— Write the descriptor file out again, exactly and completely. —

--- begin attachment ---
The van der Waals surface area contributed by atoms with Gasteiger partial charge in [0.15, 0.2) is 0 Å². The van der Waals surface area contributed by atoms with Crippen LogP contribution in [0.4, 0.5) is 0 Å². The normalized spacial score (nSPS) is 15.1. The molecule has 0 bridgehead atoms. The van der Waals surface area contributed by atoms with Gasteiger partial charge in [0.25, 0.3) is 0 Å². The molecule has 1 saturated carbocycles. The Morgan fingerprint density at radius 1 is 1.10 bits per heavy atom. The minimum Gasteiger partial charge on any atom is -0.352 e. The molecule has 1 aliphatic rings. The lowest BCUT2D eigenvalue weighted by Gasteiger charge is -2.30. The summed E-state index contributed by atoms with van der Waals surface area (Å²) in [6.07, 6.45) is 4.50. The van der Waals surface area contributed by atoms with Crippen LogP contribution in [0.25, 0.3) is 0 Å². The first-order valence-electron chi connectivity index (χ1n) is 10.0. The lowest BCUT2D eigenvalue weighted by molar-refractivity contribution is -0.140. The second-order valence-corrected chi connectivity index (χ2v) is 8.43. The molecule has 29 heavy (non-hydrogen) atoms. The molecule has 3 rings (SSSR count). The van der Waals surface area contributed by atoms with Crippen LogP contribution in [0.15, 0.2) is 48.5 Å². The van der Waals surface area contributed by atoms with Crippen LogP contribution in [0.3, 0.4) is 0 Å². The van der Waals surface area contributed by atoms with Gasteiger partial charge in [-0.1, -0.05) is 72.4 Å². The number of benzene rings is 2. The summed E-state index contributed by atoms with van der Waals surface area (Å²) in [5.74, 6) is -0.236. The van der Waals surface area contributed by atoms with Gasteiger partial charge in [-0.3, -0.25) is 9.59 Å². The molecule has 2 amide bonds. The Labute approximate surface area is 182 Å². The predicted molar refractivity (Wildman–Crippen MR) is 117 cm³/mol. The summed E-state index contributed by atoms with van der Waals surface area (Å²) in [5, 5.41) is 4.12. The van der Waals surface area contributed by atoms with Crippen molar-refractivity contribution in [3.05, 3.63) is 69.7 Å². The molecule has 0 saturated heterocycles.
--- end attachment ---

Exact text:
The van der Waals surface area contributed by atoms with Gasteiger partial charge in [0.15, 0.2) is 0 Å². The van der Waals surface area contributed by atoms with Crippen LogP contribution in [0.4, 0.5) is 0 Å². The normalized spacial score (nSPS) is 15.1. The molecule has 0 bridgehead atoms. The van der Waals surface area contributed by atoms with Gasteiger partial charge in [0.25, 0.3) is 0 Å². The molecule has 1 saturated carbocycles. The Morgan fingerprint density at radius 1 is 1.10 bits per heavy atom. The minimum Gasteiger partial charge on any atom is -0.352 e. The molecule has 1 aliphatic rings. The lowest BCUT2D eigenvalue weighted by Gasteiger charge is -2.30. The summed E-state index contributed by atoms with van der Waals surface area (Å²) in [6.07, 6.45) is 4.50. The van der Waals surface area contributed by atoms with Crippen LogP contribution in [0.25, 0.3) is 0 Å². The first-order valence-electron chi connectivity index (χ1n) is 10.0. The lowest BCUT2D eigenvalue weighted by molar-refractivity contribution is -0.140. The second-order valence-corrected chi connectivity index (χ2v) is 8.43. The molecule has 29 heavy (non-hydrogen) atoms. The molecule has 3 rings (SSSR count). The van der Waals surface area contributed by atoms with Crippen LogP contribution in [0.15, 0.2) is 48.5 Å². The van der Waals surface area contributed by atoms with Crippen LogP contribution in [0.3, 0.4) is 0 Å². The van der Waals surface area contributed by atoms with Gasteiger partial charge in [-0.1, -0.05) is 72.4 Å². The number of benzene rings is 2. The summed E-state index contributed by atoms with van der Waals surface area (Å²) in [5.74, 6) is -0.236. The van der Waals surface area contributed by atoms with Gasteiger partial charge in [-0.3, -0.25) is 9.59 Å². The molecule has 2 amide bonds. The Labute approximate surface area is 182 Å². The predicted molar refractivity (Wildman–Crippen MR) is 117 cm³/mol. The summed E-state index contributed by atoms with van der Waals surface area (Å²) in [5, 5.41) is 4.12. The van der Waals surface area contributed by atoms with Crippen molar-refractivity contribution in [3.05, 3.63) is 69.7 Å². The molecule has 0 saturated heterocycles.